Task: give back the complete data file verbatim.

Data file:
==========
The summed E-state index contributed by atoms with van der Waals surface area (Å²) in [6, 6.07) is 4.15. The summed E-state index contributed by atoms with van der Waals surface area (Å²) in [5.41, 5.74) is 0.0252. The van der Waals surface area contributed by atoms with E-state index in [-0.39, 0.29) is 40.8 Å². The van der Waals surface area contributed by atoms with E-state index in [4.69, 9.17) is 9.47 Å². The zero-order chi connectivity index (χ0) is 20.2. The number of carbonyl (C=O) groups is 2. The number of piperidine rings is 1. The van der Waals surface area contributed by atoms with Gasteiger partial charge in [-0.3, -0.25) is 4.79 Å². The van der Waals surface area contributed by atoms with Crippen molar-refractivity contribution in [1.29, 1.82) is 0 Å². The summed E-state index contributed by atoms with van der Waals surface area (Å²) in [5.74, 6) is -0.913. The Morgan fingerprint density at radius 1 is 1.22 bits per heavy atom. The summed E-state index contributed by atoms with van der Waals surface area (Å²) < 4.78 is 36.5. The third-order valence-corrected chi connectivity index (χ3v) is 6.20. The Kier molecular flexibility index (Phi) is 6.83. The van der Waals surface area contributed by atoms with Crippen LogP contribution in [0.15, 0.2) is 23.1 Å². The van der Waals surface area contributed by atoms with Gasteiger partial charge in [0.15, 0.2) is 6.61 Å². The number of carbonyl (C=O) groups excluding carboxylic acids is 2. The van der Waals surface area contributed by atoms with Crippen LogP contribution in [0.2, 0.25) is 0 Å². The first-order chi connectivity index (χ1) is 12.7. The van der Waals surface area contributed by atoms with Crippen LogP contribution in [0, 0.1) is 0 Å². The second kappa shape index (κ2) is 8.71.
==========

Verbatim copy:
The summed E-state index contributed by atoms with van der Waals surface area (Å²) in [6, 6.07) is 4.15. The summed E-state index contributed by atoms with van der Waals surface area (Å²) in [5.41, 5.74) is 0.0252. The van der Waals surface area contributed by atoms with E-state index in [-0.39, 0.29) is 40.8 Å². The van der Waals surface area contributed by atoms with E-state index in [4.69, 9.17) is 9.47 Å². The zero-order chi connectivity index (χ0) is 20.2. The number of carbonyl (C=O) groups is 2. The number of piperidine rings is 1. The van der Waals surface area contributed by atoms with Gasteiger partial charge in [-0.3, -0.25) is 4.79 Å². The van der Waals surface area contributed by atoms with Crippen molar-refractivity contribution in [1.29, 1.82) is 0 Å². The summed E-state index contributed by atoms with van der Waals surface area (Å²) in [5.74, 6) is -0.913. The Morgan fingerprint density at radius 1 is 1.22 bits per heavy atom. The summed E-state index contributed by atoms with van der Waals surface area (Å²) < 4.78 is 36.5. The third-order valence-corrected chi connectivity index (χ3v) is 6.20. The Kier molecular flexibility index (Phi) is 6.83. The van der Waals surface area contributed by atoms with Crippen LogP contribution in [0.15, 0.2) is 23.1 Å². The van der Waals surface area contributed by atoms with Gasteiger partial charge in [0.15, 0.2) is 6.61 Å². The number of carbonyl (C=O) groups excluding carboxylic acids is 2. The van der Waals surface area contributed by atoms with Crippen LogP contribution in [0.2, 0.25) is 0 Å². The first-order chi connectivity index (χ1) is 12.7. The van der Waals surface area contributed by atoms with Crippen LogP contribution in [0, 0.1) is 0 Å². The second kappa shape index (κ2) is 8.71.